A Countryside Alliance (CA) campaign to put an end to online abuse and bullying in the countryside has reached more than a million people.
The organisation ran a two-week drive from the end of March until 14 April to push the message out to as many people as possible.
On Thursday (13 April) a message was sent out on social media by all 1,600 of the individuals and organisations that signed up to the campaign, with a total reach of 1.2 million people. The message read: “I stand against bullying of people in the countryside #reportonlineabuse”.
The CA is also calling for the following three actions:
- Facebook community guidelines to be brought into line with Crown Prosecutions Service (CPS) legal guidelines governing online abuse
- Facebook to respond to all complaints regarding reported comments within twenty-four hours
- Those who set up pages on these [social media] platforms must be held to account for the content that appears
The initiative was sparked by two unpleasant recent incidents, involving horrific comments being posted on an anti-hunting page following the death of popular horsewoman Sue Webb, and death threats aimed at a Surrey vicar after he presided over a hound blessing.
“We are all for freedom of expression and robust debate but what we have seen over the past few months has been on a different level,” said CA chief executive Tim Bonner.
“Time and time again we are seeing death threats and harassment campaigns targeted at those in the countryside engaged in legal activities.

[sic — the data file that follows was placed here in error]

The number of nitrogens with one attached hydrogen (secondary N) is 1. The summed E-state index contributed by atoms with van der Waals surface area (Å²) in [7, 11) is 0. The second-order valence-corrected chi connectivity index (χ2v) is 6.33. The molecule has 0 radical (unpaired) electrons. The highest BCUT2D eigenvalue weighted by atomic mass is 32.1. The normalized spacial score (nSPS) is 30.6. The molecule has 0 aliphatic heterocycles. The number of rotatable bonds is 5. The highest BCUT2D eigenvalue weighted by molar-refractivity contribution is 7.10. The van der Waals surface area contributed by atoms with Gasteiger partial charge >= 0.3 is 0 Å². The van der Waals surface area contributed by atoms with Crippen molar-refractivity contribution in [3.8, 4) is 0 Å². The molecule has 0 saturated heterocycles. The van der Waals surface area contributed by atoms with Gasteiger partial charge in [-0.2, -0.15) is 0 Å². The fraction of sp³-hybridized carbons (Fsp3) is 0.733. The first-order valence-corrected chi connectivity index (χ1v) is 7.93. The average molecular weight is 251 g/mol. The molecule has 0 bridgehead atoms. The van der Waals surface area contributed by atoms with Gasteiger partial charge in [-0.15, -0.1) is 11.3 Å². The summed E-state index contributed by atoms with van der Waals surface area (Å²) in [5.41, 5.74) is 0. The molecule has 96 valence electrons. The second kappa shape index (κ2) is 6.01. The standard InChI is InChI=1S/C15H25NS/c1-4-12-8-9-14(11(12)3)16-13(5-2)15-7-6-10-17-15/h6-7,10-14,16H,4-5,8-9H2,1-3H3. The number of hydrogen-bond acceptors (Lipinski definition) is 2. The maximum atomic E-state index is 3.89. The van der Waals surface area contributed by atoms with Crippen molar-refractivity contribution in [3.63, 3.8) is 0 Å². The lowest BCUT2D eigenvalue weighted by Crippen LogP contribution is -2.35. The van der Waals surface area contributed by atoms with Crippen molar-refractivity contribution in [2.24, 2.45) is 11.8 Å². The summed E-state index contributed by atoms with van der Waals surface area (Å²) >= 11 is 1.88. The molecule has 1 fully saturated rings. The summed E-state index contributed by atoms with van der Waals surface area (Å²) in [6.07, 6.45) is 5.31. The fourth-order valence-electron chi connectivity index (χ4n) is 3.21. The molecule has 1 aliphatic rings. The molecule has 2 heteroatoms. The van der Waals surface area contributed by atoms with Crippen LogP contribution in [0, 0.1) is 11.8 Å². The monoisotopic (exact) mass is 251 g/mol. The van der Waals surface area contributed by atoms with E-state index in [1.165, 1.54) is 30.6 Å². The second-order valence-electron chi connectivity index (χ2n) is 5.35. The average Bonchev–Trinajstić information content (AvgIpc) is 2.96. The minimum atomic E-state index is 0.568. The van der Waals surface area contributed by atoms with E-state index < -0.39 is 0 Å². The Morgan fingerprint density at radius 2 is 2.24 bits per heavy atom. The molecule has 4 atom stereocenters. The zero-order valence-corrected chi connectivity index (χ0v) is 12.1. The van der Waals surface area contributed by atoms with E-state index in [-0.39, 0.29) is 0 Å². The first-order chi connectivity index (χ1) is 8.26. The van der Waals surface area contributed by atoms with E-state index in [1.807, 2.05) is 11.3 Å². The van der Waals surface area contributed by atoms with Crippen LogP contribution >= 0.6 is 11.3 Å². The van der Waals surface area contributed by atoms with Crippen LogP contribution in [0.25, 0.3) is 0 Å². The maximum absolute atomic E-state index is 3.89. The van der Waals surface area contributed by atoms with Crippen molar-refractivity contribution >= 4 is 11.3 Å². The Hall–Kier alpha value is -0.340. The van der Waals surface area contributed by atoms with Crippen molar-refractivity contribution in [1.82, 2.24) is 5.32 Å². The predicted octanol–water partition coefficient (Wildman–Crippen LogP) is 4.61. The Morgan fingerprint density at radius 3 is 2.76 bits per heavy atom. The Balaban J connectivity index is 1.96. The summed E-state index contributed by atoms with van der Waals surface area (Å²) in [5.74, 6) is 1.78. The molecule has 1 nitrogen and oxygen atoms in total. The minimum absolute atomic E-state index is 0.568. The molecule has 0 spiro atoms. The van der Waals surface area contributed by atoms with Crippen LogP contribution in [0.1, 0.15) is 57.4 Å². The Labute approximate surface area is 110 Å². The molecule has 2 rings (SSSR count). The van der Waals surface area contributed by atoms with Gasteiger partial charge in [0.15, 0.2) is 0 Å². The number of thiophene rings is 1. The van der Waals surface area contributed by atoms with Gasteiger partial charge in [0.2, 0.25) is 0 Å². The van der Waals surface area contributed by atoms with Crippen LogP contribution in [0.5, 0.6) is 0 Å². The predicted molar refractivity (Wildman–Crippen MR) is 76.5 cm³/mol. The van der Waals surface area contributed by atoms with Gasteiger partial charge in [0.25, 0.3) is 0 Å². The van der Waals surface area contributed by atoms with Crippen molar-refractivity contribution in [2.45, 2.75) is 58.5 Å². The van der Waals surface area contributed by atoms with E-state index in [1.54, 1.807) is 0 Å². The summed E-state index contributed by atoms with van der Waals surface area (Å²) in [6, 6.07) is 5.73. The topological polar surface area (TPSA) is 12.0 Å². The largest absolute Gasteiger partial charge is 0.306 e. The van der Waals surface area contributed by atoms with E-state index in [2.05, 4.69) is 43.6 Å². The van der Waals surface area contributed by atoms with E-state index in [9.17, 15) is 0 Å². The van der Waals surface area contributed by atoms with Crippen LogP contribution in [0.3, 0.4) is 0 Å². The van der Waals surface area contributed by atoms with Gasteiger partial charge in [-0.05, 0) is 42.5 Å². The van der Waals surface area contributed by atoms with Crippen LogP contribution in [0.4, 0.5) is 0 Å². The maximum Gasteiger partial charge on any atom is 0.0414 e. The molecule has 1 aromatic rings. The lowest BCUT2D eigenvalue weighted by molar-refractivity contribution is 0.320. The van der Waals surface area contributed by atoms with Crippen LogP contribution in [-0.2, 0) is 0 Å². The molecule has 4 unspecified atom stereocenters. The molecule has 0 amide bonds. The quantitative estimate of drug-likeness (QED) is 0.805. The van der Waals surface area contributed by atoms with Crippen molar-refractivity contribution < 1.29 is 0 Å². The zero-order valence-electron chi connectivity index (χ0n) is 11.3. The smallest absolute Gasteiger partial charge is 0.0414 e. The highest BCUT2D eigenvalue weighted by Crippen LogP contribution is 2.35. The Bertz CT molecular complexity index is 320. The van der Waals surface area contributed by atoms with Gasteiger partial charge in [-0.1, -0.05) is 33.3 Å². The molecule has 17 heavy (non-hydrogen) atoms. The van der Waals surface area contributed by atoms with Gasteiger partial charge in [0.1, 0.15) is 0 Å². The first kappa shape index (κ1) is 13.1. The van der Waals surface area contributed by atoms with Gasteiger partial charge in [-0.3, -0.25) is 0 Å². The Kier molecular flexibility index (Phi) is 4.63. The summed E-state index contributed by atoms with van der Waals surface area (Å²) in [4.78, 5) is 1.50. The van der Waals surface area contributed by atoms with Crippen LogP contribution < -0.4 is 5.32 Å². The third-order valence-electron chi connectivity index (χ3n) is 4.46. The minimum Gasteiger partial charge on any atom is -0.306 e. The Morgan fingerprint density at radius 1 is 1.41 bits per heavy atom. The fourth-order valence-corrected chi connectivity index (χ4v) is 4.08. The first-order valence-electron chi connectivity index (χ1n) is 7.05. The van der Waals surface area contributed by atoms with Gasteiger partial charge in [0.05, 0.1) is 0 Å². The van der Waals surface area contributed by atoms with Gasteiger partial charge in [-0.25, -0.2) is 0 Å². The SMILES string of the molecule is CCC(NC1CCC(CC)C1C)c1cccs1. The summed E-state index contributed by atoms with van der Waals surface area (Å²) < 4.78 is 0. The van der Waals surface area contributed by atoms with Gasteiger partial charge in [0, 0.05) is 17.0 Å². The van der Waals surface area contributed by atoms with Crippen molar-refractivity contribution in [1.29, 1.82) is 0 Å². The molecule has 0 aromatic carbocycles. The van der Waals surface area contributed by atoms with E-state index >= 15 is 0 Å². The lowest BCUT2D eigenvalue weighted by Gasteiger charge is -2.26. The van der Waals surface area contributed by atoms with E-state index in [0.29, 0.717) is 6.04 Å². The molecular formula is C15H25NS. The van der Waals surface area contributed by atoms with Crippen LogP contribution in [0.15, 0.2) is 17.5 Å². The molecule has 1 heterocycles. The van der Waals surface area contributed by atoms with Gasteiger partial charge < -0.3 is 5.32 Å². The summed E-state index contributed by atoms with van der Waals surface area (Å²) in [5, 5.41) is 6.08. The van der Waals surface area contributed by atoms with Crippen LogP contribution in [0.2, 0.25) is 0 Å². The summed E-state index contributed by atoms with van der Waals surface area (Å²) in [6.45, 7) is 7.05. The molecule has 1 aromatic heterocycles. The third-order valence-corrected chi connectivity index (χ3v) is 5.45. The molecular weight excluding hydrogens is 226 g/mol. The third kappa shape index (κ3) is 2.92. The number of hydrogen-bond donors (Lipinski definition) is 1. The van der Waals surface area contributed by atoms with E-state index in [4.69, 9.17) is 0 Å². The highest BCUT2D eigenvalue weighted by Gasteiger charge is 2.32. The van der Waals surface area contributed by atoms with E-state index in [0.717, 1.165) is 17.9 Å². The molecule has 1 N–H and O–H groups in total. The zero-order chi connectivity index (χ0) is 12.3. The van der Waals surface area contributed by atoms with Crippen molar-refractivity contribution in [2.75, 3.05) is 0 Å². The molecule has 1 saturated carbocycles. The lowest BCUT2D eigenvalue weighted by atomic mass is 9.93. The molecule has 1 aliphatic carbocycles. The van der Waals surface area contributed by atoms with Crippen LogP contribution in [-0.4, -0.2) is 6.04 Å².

“Quite simply the time has come for all of those in the countryside to unite and take a stand against this kind of vile abuse.
“The problem with social media sites such as Facebook is that they are by their very nature ‘expansive’ meaning that bullying and abusive comments on social media get far more traction and have much more of an impact than they would do if they were simply communicated verbally.”
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The CA has written to Baroness Sheilds, minister for internet safety and security, and is demanding a meeting with Facebook.
“We have been moved to act by a number of troubling case studies,” added Mr Bonner, who cited the two mentioned above.
He added: “This month we learnt from a girl in her early 20s that she has been subjected to a year-long harassment campaign orchestrated by another well-known anti-hunting page, they went as far as to share of personal details on the page and contact her place of work.
“Facebook community standards that state Facebook is a ‘safe and welcoming environment’ are not worth the paper they are written on.
“Time and time again Facebook have failed to act with vile and abusive posts remaining online.”
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